In 1986, the petroleum exploration and production legislation in Kenya was revised. In 1986, the government of Kenya entered into a joint venture exploration programme with Petro-Canada International Assistance Corporation. Between 1985 and 1990, Amoco and Total led a group of companies which drilled ten wells, eight in Anza Basin and two in Mandera Basin.
In August 2000, the National Oil Corporation commissioned the Tertiary Rift Study that was completed in March 2001. The study led to the quantification of potential sources and reservoir rock units in the study area as well as the evaluation of the petroleum system in the sub-basins. In 2012, British-based Tullow Oil said it had established more than twenty meters of net oil pay, a possible precursor to oil exploitation in Kenya.
3. The Norwegian model
On September 9, 2014, at the State House in Nairobi, Norway’s new Ambassador to Kenya, Victor Conrad Ronneberg, presented his credentials to President Uhuru Kenyatta. As the government of Kenya had previously contacted Norway about best practices in managing natural resources, at the State House, Ambassador Ronneberg praised Kenya for showing interest in how Norway manages its oil and gas resources. “We are considering a long-term agreement with Kenya’s Ministry of Energy and Petroleum on effective and socially responsible management of petroleum resources,” Ambassador Ronnenberg said.
Bravely assessing a country’s position then juxtaposing it with countries once in similar conditions is prudent. The assessment can inform the entrant on what to emulate and what not to do. What is the use of inventing the wheel when you can just improve on what already exists?
Norway started its journey by laying out a simple people-based oil policy and Ten Oil Commandments that guide Norwegians. According to Stortingsmelding 1971 , two of Norway’s ten Oil Commandments state that national management and control must be secured over all operations on the Norwegian continental shelf and petroleum discoveries must be exploited in a way that minimizes Norway’s crude oil dependence on other countries. The goal was to achieve a qualitatively better and equal society.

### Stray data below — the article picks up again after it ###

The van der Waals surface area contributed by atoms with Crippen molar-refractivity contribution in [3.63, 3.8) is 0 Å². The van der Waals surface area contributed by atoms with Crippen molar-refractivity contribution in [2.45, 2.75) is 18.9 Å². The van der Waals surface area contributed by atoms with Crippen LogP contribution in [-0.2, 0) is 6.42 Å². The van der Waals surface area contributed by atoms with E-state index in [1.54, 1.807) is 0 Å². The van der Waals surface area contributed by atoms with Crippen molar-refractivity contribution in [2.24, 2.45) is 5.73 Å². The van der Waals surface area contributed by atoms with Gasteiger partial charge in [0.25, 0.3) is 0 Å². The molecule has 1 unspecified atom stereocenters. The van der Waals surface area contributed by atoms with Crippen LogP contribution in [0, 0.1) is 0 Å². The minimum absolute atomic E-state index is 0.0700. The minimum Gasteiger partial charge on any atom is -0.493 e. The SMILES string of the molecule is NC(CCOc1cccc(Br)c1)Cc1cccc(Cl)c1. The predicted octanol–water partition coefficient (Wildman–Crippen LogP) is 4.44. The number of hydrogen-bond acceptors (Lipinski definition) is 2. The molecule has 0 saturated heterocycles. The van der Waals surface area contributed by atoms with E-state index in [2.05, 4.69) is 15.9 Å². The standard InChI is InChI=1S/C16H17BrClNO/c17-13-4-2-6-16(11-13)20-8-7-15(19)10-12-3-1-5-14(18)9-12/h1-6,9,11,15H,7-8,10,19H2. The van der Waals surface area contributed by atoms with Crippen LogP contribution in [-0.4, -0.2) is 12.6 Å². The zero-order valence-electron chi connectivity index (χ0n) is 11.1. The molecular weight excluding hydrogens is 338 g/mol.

According to Extractive Industries Transparency Initiative, petroleum activities have been crucial for Norway’s financial growth and to financing the Norwegian welfare state. Over forty years, petroleum production on the shelf has added more than NOK 9000 billion (about 126000 billion KES) to the country’s Gross Domestic Product (GDP). In 2010, the petroleum sector represented 21 per cent of the country’s total value creation. Norway’s value creation in the petroleum industry is more than double that of the land-based industry and about fifteen times the total value creation in the primary industries.
Norway’s net cash flow goes into the Petroleum Fund which is now called the Government Pension Fund-Global. The government of Norway uses some of these funds to balance the national budget using the “4 per cent fiscal rule.” Along with the return on these investments, Norway saves the rest in international portfolio investments. With high oil prices and a large fund, the capital increases rapidly.
If Kenya adopts people-based thinking, akin to what Norway did at the inception of its oil and gas exploitation, we might expect our resources to work for us. However, if we let neo-liberalisation drive us, instead of people-cantered policy, then our resources will definitely work against us.
4. Establishing policy for posterity